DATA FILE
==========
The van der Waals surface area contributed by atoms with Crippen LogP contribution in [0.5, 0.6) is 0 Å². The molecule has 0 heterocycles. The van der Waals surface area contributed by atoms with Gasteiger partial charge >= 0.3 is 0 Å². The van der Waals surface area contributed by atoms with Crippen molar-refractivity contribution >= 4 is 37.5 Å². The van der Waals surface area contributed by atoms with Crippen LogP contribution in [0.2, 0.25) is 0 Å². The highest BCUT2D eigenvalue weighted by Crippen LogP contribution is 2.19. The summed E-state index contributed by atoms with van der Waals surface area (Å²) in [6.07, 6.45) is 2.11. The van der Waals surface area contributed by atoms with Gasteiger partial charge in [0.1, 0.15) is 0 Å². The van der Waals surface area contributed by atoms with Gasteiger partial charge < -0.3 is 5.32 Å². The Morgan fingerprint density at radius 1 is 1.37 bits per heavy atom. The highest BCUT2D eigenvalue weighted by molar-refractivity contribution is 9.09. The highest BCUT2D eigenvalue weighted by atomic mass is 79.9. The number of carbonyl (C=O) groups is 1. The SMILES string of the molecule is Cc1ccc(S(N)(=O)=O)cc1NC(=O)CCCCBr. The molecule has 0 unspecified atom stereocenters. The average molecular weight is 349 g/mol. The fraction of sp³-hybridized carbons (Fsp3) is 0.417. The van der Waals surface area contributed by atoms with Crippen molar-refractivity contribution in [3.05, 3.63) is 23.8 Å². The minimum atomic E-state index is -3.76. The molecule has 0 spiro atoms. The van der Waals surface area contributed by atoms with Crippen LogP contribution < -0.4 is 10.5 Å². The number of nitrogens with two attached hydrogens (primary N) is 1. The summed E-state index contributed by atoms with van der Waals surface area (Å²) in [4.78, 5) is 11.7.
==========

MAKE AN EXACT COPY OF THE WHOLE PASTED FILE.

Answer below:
The van der Waals surface area contributed by atoms with Crippen LogP contribution in [0.5, 0.6) is 0 Å². The molecule has 0 heterocycles. The van der Waals surface area contributed by atoms with Gasteiger partial charge >= 0.3 is 0 Å². The van der Waals surface area contributed by atoms with Crippen molar-refractivity contribution >= 4 is 37.5 Å². The van der Waals surface area contributed by atoms with Crippen LogP contribution in [0.2, 0.25) is 0 Å². The highest BCUT2D eigenvalue weighted by Crippen LogP contribution is 2.19. The summed E-state index contributed by atoms with van der Waals surface area (Å²) in [6.07, 6.45) is 2.11. The van der Waals surface area contributed by atoms with Gasteiger partial charge in [0.1, 0.15) is 0 Å². The van der Waals surface area contributed by atoms with Gasteiger partial charge < -0.3 is 5.32 Å². The Morgan fingerprint density at radius 1 is 1.37 bits per heavy atom. The highest BCUT2D eigenvalue weighted by molar-refractivity contribution is 9.09. The highest BCUT2D eigenvalue weighted by atomic mass is 79.9. The number of carbonyl (C=O) groups is 1. The SMILES string of the molecule is Cc1ccc(S(N)(=O)=O)cc1NC(=O)CCCCBr. The molecule has 0 unspecified atom stereocenters. The average molecular weight is 349 g/mol. The fraction of sp³-hybridized carbons (Fsp3) is 0.417. The van der Waals surface area contributed by atoms with Crippen molar-refractivity contribution in [3.05, 3.63) is 23.8 Å². The minimum atomic E-state index is -3.76. The molecule has 0 spiro atoms. The van der Waals surface area contributed by atoms with Crippen LogP contribution < -0.4 is 10.5 Å². The number of nitrogens with two attached hydrogens (primary N) is 1. The summed E-state index contributed by atoms with van der Waals surface area (Å²) in [4.78, 5) is 11.7.